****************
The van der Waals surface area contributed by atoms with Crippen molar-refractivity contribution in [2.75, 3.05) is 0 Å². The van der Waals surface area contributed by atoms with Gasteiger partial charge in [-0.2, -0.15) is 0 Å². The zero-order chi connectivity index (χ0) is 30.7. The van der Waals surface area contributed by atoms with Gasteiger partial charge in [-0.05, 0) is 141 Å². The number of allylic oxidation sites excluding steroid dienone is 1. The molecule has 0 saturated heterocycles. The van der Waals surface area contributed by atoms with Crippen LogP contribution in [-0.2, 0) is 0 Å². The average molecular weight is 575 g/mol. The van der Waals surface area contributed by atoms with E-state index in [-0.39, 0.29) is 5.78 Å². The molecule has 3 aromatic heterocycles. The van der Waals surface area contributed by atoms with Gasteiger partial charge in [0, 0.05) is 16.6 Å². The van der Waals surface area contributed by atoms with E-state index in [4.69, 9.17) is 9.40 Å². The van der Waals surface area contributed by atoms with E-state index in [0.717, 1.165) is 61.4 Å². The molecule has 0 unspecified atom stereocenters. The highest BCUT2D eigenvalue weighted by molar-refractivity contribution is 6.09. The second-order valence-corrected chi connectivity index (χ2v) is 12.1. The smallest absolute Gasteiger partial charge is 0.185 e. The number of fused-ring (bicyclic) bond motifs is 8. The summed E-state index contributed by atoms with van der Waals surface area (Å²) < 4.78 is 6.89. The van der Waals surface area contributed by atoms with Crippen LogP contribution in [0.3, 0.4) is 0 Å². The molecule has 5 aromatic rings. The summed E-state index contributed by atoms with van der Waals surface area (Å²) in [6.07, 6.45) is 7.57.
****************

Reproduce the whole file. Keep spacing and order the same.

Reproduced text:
The van der Waals surface area contributed by atoms with Crippen molar-refractivity contribution in [2.75, 3.05) is 0 Å². The van der Waals surface area contributed by atoms with Gasteiger partial charge in [-0.2, -0.15) is 0 Å². The zero-order chi connectivity index (χ0) is 30.7. The van der Waals surface area contributed by atoms with Gasteiger partial charge in [-0.05, 0) is 141 Å². The number of allylic oxidation sites excluding steroid dienone is 1. The molecule has 0 saturated heterocycles. The van der Waals surface area contributed by atoms with Crippen LogP contribution in [-0.2, 0) is 0 Å². The average molecular weight is 575 g/mol. The van der Waals surface area contributed by atoms with E-state index in [-0.39, 0.29) is 5.78 Å². The molecule has 3 aromatic heterocycles. The van der Waals surface area contributed by atoms with Gasteiger partial charge in [0, 0.05) is 16.6 Å². The van der Waals surface area contributed by atoms with E-state index in [4.69, 9.17) is 9.40 Å². The van der Waals surface area contributed by atoms with E-state index in [0.717, 1.165) is 61.4 Å². The molecule has 0 unspecified atom stereocenters. The highest BCUT2D eigenvalue weighted by molar-refractivity contribution is 6.09. The second-order valence-corrected chi connectivity index (χ2v) is 12.1. The smallest absolute Gasteiger partial charge is 0.185 e. The number of fused-ring (bicyclic) bond motifs is 8. The summed E-state index contributed by atoms with van der Waals surface area (Å²) < 4.78 is 6.89. The van der Waals surface area contributed by atoms with Crippen LogP contribution in [0.3, 0.4) is 0 Å². The molecule has 5 aromatic rings. The summed E-state index contributed by atoms with van der Waals surface area (Å²) in [6.07, 6.45) is 7.57.